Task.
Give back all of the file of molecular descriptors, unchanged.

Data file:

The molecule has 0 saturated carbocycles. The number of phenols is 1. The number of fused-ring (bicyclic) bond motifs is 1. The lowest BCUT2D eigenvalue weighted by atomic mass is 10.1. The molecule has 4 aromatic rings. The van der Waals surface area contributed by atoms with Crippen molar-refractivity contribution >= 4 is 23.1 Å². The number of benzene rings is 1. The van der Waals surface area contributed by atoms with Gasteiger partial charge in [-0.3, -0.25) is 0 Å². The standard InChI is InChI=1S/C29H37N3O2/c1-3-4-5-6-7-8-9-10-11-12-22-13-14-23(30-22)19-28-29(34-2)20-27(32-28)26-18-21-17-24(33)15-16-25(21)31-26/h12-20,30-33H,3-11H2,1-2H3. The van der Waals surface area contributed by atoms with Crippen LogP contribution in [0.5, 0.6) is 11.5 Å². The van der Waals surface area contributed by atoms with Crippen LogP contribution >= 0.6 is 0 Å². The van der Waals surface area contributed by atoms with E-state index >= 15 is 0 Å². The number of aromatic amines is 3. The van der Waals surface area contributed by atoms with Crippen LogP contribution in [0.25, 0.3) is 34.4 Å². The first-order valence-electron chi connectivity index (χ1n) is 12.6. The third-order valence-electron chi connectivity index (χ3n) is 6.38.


The molecule has 0 saturated carbocycles. The number of phenols is 1. The number of fused-ring (bicyclic) bond motifs is 1. The lowest BCUT2D eigenvalue weighted by atomic mass is 10.1. The molecule has 4 aromatic rings. The van der Waals surface area contributed by atoms with Crippen molar-refractivity contribution >= 4 is 23.1 Å². The number of benzene rings is 1. The van der Waals surface area contributed by atoms with Gasteiger partial charge in [-0.3, -0.25) is 0 Å². The standard InChI is InChI=1S/C29H37N3O2/c1-3-4-5-6-7-8-9-10-11-12-22-13-14-23(30-22)19-28-29(34-2)20-27(32-28)26-18-21-17-24(33)15-16-25(21)31-26/h12-20,30-33H,3-11H2,1-2H3. The van der Waals surface area contributed by atoms with Crippen LogP contribution in [0.5, 0.6) is 11.5 Å². The van der Waals surface area contributed by atoms with Crippen LogP contribution >= 0.6 is 0 Å². The van der Waals surface area contributed by atoms with E-state index >= 15 is 0 Å². The number of aromatic amines is 3. The van der Waals surface area contributed by atoms with Crippen LogP contribution in [0.25, 0.3) is 34.4 Å². The first-order valence-electron chi connectivity index (χ1n) is 12.6. The third-order valence-electron chi connectivity index (χ3n) is 6.38.